Using Layered Lit to mix Texture Maps

Let’s take a look at a simple way to add post-apocalyptic vibes to your textures!

Objective: Learn what Layered Lit is, and how it works. and how to use it in Unity.

What is Layer Lit?

Layered Lit is a shader within the Unity High Definition Render Pipeline(HDRP), which enables the use of four (4) layers to stack materials on top of a game object to create organic mixes. The layered materials are known as Lit Materials, which simplify the process of creating realistic materials.

To simplify the term: Layered Lit allows you put a merial ontop of another material so that you can see both of them on the same object simultaneously.

You can adjust a variety of parameters to make the appearance more organic or to your liking, but the most important thing you should know is to think of the Main Layer as the base — and anything else you stack below it will be like adding details to the base. Each layer has its own set of options that you can use to adjust its appearance. If you have trouble grasping this concept, no worries! We’ll take a look at an example step by step in the next section.

How to Apply Layered Lit in Unity

For this example, I am using a grass material from Filebase and this cobblestone material.

  1. Create a new material, then apply it to your object.

2. While selecting your newly created material, change the shader type to Layered Lit.

Note: Remember you should be in an HDRP Project to use this shader.

3. Select the number of layers you would like to use by tweaking the Layer Count slider number. This number should be equal to the number of materials you will stack, I will set this to 2.

4. Add your base material. In this example, I want to create a cobblestone floor that has grass sprouting out of — kind of an abandoned ruin type of look. In this case, I will use the grass material as the Main Layer/base.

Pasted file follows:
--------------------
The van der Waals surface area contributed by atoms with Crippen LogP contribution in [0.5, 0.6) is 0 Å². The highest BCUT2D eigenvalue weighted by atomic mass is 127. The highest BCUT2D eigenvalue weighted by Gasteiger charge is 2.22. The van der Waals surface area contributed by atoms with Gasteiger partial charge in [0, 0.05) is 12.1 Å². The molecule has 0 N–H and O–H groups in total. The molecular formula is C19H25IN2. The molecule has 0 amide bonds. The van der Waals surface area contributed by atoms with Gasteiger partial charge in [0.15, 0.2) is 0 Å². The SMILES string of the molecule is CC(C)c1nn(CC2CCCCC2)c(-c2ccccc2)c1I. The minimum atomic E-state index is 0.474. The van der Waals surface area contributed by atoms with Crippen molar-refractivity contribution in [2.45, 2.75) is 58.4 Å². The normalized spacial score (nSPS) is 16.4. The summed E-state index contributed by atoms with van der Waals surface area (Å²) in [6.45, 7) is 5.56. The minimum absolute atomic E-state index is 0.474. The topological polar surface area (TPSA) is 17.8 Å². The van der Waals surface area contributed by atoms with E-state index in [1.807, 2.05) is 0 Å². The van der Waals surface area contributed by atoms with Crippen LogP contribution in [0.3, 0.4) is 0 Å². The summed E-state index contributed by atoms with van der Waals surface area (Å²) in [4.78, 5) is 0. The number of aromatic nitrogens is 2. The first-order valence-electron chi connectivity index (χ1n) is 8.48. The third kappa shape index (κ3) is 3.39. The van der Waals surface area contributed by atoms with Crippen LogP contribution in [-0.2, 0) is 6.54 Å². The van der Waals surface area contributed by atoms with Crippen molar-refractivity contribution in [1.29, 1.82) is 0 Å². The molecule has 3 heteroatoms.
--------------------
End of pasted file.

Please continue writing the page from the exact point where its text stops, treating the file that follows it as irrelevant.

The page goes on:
Note: Don’t worry if your material doesn’t display on the object just yet, this is normal and we’ll be taking a look at it at a later step.

Note: If your materials looks neon pink, click here to learn how to upgrade your material to make it usable in HDRP.

5. Add your numbered layer material. I will be adding the cobblestone material, and then adjusting parameters to make the sprouting appearance. This second material will display immediately.

6. Now, we need to make both materials display simultaneously. In order to do this, we need to use a Layer Mask. Layer masks manage the visibility of each layer by assigning a channel for each.

Black and white textures are used for layer masks, where the darker hues are filled with the Main Texture, while the lighter hues comprise the numbered layer. This black and white texture can have any sort of shape or pattern, but it is extremely useful to use the height map texture matching that of one of the pre-existing materials. This is because the height map is already tailored to represent the shape of your material of choice, making the mix much more organic.

For this example, I’m using the height map bundled with the Cobblestone texture.

I’m going for an organic, messy, and spread-out type of look, so this already looks great! However, I want to adjust some parameters a bit more to make this look as best as possible.

Adjusting the tiling: This will tile my grass material to make it look messier.

Lastly, I want to bring down the intensity of my materials just a bit. This is done by altering the Base Map.

The Result:

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